Serge Ibaka: A-
Ibaka gets hit with the minus here only because he’s cooled off a little bit with his patented pick-and-pop jumpers. He’s gone from shooting 56 percent from the field through the year’s first 21 games, to just... 51 percent over the next 21. Everything else — the rebounding, the defensive utility, the shot-blocking — have remained consistent. Hell, Ibaka even had five assists in a big win against the Bucks. The only question remaining with Ibaka is if this level of play will last into April, May, and beyond.
Fred VanVleet: B+
There’s a case to be made here for giving Fred a straight up A for stepping into Lowry’s spot and doing a capable job. Few players can keep things going for the Raptors like Kyle can, so the fact that they’ve stayed on it with VanVleet in charge is nice to see. Also important: FVV has worked out some of his chemistry issues with the new lineups he’s been in, and he’s back to hitting some huge (huge) shots for Toronto. There are still times when he dribbles too much — even when he’s putting up, say, 14 assists in a game — but he’s making it work. I, for one, am not ready to bet against FVV.
Jonas Valanciunas: B+
The second quarter of JV’s season was going about the same as the first. He was popping off the bench and playing some uber-efficient lean minutes for the Raptors as their best rebounder, screen-setter, and post scorer. There were a couple of really fantastic performances in there too — the 26-point game against Joel Embiid stands way out. But Valanciunas’ hand injury put a halt to that momentum. At the very least, I have to take him down a peg for that. Now we’ll see if Jonas can regain his form fast.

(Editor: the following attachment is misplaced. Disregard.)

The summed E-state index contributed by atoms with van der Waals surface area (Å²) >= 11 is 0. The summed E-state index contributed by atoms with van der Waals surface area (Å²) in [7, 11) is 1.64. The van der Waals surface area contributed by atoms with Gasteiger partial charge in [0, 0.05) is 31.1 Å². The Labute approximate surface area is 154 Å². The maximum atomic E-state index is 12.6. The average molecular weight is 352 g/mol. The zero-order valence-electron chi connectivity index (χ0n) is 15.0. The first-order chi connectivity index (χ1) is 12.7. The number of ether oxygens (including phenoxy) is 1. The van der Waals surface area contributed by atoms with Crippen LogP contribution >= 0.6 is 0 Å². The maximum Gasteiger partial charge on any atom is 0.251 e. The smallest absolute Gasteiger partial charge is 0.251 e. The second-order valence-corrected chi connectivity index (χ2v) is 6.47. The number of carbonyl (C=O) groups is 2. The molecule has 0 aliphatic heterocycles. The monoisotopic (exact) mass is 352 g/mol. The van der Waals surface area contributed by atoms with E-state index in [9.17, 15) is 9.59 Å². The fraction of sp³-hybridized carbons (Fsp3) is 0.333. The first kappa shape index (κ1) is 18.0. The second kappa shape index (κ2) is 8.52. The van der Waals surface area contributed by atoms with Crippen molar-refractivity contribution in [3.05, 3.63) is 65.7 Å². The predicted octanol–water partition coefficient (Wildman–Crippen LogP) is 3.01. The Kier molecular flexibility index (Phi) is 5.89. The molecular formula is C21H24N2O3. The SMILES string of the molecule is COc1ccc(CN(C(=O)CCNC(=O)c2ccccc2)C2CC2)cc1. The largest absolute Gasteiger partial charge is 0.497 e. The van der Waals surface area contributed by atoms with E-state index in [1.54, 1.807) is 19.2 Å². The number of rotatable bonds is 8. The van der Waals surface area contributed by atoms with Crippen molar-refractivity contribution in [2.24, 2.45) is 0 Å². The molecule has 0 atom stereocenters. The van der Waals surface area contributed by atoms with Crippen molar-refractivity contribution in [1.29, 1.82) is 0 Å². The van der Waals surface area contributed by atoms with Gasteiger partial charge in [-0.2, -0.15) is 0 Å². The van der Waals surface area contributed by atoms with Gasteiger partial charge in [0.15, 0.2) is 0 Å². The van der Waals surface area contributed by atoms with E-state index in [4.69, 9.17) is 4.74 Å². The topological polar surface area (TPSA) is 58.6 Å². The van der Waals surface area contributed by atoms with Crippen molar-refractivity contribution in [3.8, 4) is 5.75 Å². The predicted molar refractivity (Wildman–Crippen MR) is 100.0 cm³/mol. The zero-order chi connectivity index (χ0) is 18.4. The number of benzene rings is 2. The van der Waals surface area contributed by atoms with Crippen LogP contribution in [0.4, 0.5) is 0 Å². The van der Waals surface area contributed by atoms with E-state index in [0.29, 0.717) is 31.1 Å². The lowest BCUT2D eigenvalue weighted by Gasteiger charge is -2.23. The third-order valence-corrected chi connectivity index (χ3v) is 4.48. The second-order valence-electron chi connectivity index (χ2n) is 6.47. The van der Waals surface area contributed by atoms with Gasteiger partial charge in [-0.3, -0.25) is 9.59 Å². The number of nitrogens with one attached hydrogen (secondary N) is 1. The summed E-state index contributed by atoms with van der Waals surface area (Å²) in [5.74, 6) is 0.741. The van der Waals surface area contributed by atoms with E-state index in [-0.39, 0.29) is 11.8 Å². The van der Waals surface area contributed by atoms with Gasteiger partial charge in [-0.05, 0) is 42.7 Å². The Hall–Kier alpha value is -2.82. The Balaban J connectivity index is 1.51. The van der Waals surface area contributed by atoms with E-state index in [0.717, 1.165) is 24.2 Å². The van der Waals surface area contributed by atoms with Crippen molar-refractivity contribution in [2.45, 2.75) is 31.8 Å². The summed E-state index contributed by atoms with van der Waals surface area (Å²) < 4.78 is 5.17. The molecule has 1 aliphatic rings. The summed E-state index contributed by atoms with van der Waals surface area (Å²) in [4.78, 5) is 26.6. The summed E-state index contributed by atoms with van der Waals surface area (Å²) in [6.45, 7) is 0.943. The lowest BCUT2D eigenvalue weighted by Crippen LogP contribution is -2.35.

OG Anunoby: C
Anunoby’s two most productive games as of late (a 21-point, 8-rebound blast to Cleveland, and a 12-piece on the road vs. the Clippers), have been lost in a general morass of forgettable outings for the once and future wing king in Toronto. Anunoby still has immense utility as a defensive stalwart, he just hasn’t been as good with the bench unit as he was with the starters last season. There are reasons for that, obviously, beyond just OG’s talent — but still, it does feel a bit disheartening to not see him take some sort of leap this season.
Delon Wright: D
My guy Will Lou compared Delon Wright to Terrence Ross and it felt like an accurate comparison. Wright isn’t the shooter Ross is — and likely never will be — but both have that same spiritual aura about them: they can make things happen in fits and starts, and look like the coolest players out there — and then they just disappear for long stretches. Even in garbage time or during games against weak opponents, Wright’s wow moments have shrunk (to say nothing of his numbers), and it’s not hard to see when and how his role will diminish as the Raptors head for the playoffs.
Norman Powell: B